Brexit Finally Happening, But Investment Awaits Clarity.
“There are carmakers waiting for concrete details on future trade to make decisions over their U.K. operations”
Automotive manufacturers operating in Britain were relieved that the Conservative Party’s victory at the election on December 12 indicated that the long controversy over Brexit might end soon, although they probably would have preferred a so-called “hung-parliament” which might well have killed off the controversial project.
But big investments, delayed as Britain’s automotive future looked uncertain, won’t return until the relationship with the EU looks solid again.
News Britain will pass a law saying it won’t allow talks with the European free trade deal to drag on past the deadline of December 31, 2020 didn’t worry the industry too much because many had assumed the government already planned to do that.
A “hung-parliament” would have meant that no party had overall control of Parliament, and could have finished off the plan for Britain to leave the EU, which gained approval at a referendum in 2016. The referendum vote had been blocked by Parliament, and the election called for last week was won by the Conservative Party running on a “Get Brexit done” slogan.
The automotive industry worries that when Britain leaves the EU, its current free trade access to European markets will be disrupted, and the free movement of components back and forth along complex supply chains will be slowed or blocked, ruining the finely turned economics of their operations.
Success outside EU
That view is countered by some experts who point out a huge section of the industry successfully and profitably makes and sells vehicles outside the EU free trade zone. And counter-intuitively, many countries, the U.S. for example, have a more successful record of selling into the EU over a 20-year period with a 10% tariff, than Britain has from inside the free trade zone.
Fitch Solutions Macro Research welcomed the fact a clear path was being mapped to finally leave the EU, which means Britain will formally leave on January 31, 2020, with an 11-month period to negotiate a free-trade deal while continuing with the current one.
Fitch Solutions pointed out that the long impasse over the Brexit issue had led to many manufacturers postponing or cancelling investment, and that this wouldn’t be reignited until the long-term direction of the industry in Britain had been re-established.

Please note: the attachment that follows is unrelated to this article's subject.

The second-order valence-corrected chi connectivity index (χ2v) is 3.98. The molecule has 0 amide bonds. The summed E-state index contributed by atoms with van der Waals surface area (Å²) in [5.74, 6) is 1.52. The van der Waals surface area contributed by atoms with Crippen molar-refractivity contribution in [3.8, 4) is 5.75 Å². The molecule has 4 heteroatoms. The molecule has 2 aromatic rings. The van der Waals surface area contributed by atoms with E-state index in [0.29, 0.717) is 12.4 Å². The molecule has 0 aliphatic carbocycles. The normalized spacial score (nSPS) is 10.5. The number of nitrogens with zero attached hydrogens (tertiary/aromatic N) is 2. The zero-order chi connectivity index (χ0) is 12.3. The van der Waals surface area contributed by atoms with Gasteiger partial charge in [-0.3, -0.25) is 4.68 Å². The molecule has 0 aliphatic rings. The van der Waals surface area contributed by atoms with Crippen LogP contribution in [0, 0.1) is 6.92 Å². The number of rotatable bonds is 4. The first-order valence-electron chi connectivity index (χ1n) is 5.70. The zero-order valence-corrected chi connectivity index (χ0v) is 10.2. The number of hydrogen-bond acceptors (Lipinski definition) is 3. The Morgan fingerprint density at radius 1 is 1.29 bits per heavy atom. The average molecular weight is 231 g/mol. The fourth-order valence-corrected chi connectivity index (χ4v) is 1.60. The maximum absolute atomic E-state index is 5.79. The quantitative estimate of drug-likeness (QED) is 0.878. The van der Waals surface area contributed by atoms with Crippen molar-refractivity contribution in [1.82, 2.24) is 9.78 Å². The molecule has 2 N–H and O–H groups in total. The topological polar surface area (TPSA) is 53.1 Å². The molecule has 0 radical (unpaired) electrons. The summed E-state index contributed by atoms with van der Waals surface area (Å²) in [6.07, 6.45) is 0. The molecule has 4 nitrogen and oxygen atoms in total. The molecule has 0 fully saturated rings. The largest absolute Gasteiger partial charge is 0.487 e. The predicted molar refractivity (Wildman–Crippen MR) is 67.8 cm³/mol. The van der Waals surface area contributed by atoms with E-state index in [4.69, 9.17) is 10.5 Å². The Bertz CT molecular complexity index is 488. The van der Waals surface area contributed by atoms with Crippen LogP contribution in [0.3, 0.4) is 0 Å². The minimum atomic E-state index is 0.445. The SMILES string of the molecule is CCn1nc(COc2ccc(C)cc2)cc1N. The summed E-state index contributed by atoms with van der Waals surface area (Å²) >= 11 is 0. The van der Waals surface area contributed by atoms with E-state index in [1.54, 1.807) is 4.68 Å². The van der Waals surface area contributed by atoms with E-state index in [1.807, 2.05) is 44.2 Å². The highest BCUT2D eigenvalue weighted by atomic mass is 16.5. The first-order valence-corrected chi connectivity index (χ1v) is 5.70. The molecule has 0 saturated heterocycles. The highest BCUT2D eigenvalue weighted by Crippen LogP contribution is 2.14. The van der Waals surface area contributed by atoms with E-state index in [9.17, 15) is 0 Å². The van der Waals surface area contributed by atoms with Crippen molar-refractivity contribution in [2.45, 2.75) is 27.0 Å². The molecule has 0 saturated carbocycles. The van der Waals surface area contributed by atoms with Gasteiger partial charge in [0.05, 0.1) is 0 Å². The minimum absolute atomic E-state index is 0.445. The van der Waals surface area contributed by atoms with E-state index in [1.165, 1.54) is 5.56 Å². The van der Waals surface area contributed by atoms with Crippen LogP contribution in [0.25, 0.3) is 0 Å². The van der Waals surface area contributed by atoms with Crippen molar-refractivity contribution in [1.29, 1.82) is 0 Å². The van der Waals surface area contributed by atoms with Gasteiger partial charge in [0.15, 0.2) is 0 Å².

“There are carmakers waiting for concrete details on future trade to make decisions over their U.K. operations, such as PSA Groupe, which has said the future of its Vauxhall plant in the U.K. depends on favorable Brexit conditions. With this in mind, any delays to a long-term trade deal would pose considerable risk to the production side of the industry,” Fitch Solutions said in a report.
The automotive consultancy ICDP welcomed what it called the first clarity about Brexit in more than three years as the U.K. will now definitely be leaving the EU, but it also opened up a new phase of uncertainty as the negotiations between Britain and the EU were likely to be complicated. The ICDP said in a report, published before the British government said it would legislate to stop an extension of the talks, that there probably would be extensions to the transition period.
The whole thing
This is likely to be true because even if the British government says there will no extension, the EU might not go along with that. And if a short extension of hours or days was required, it seems unlikely the U.K. would call the whole thing off.
The ICDP also expected a delay before any serious manufacturing investment was resumed.
“Manufacturers considering their investments in the U.K. will have no choice but to play safe and put their money elsewhere, and the uncertainty will feed in the general economy, …… so that the car market itself will be held back at a time when it needs confidence to invest,” the ICDP said.
Consultancy Capgemini was loathe to speculate on how the saga would end.
“There are so many unanswered questions. Will Brexit have a major impact on the economy? How will consumers react; will there be a drawback in consumer spend? It’s not possible to comment at this stage, there are so many factors that could play in this new situation that it would be pure speculation,” said Capgemini Global Automotive Lead Markus Winkler, speaking before the British government announced it would not allow an extension of talks with the EU.
Currently, Britain hosts big car factories from Toyota and Nissan, while Honda has announced it was pulling out in 2021. There is Jaguar Land Rover and BMW’s Mini and Rolls Royce. Vauxhall, now a part of PSA Groupe, operates a big plant at Ellesmere Port, near Liverpool. There are also specialist vehicle makers like VW’s Bentley, McLaren, and Lotus.
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